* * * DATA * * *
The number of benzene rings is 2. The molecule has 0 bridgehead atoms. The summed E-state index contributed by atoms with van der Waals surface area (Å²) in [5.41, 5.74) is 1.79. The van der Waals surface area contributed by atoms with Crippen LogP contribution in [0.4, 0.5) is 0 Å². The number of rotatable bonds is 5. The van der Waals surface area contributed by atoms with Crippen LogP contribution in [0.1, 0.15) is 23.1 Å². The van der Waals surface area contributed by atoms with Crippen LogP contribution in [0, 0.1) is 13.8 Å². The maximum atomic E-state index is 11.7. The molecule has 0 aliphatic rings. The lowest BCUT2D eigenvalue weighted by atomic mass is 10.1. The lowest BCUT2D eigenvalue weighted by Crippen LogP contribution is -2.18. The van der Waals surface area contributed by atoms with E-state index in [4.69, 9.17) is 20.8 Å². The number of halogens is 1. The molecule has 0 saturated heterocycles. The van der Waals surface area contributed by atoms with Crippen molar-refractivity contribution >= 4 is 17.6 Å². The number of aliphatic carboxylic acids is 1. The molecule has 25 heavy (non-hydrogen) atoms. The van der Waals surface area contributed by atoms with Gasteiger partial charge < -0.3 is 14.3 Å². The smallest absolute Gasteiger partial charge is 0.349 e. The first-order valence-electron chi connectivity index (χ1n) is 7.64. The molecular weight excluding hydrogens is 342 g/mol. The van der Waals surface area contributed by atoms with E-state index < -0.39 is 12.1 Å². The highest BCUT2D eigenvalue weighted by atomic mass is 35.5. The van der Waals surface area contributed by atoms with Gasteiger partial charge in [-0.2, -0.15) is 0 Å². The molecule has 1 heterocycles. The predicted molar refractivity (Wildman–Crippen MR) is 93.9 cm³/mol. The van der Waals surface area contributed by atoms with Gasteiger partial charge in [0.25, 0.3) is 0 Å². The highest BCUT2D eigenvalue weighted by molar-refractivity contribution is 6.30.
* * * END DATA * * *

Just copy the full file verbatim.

The number of benzene rings is 2. The molecule has 0 bridgehead atoms. The summed E-state index contributed by atoms with van der Waals surface area (Å²) in [5.41, 5.74) is 1.79. The van der Waals surface area contributed by atoms with Crippen LogP contribution in [0.4, 0.5) is 0 Å². The number of rotatable bonds is 5. The van der Waals surface area contributed by atoms with Crippen LogP contribution in [0.1, 0.15) is 23.1 Å². The van der Waals surface area contributed by atoms with Crippen LogP contribution in [0, 0.1) is 13.8 Å². The maximum atomic E-state index is 11.7. The molecule has 0 aliphatic rings. The lowest BCUT2D eigenvalue weighted by atomic mass is 10.1. The lowest BCUT2D eigenvalue weighted by Crippen LogP contribution is -2.18. The van der Waals surface area contributed by atoms with E-state index in [4.69, 9.17) is 20.8 Å². The number of halogens is 1. The molecule has 0 saturated heterocycles. The van der Waals surface area contributed by atoms with Crippen molar-refractivity contribution >= 4 is 17.6 Å². The number of aliphatic carboxylic acids is 1. The molecule has 25 heavy (non-hydrogen) atoms. The van der Waals surface area contributed by atoms with Gasteiger partial charge < -0.3 is 14.3 Å². The smallest absolute Gasteiger partial charge is 0.349 e. The first-order valence-electron chi connectivity index (χ1n) is 7.64. The molecular weight excluding hydrogens is 342 g/mol. The van der Waals surface area contributed by atoms with E-state index < -0.39 is 12.1 Å². The highest BCUT2D eigenvalue weighted by atomic mass is 35.5. The van der Waals surface area contributed by atoms with Gasteiger partial charge in [-0.2, -0.15) is 0 Å². The molecule has 1 heterocycles. The predicted molar refractivity (Wildman–Crippen MR) is 93.9 cm³/mol. The van der Waals surface area contributed by atoms with Gasteiger partial charge in [0.25, 0.3) is 0 Å². The highest BCUT2D eigenvalue weighted by molar-refractivity contribution is 6.30.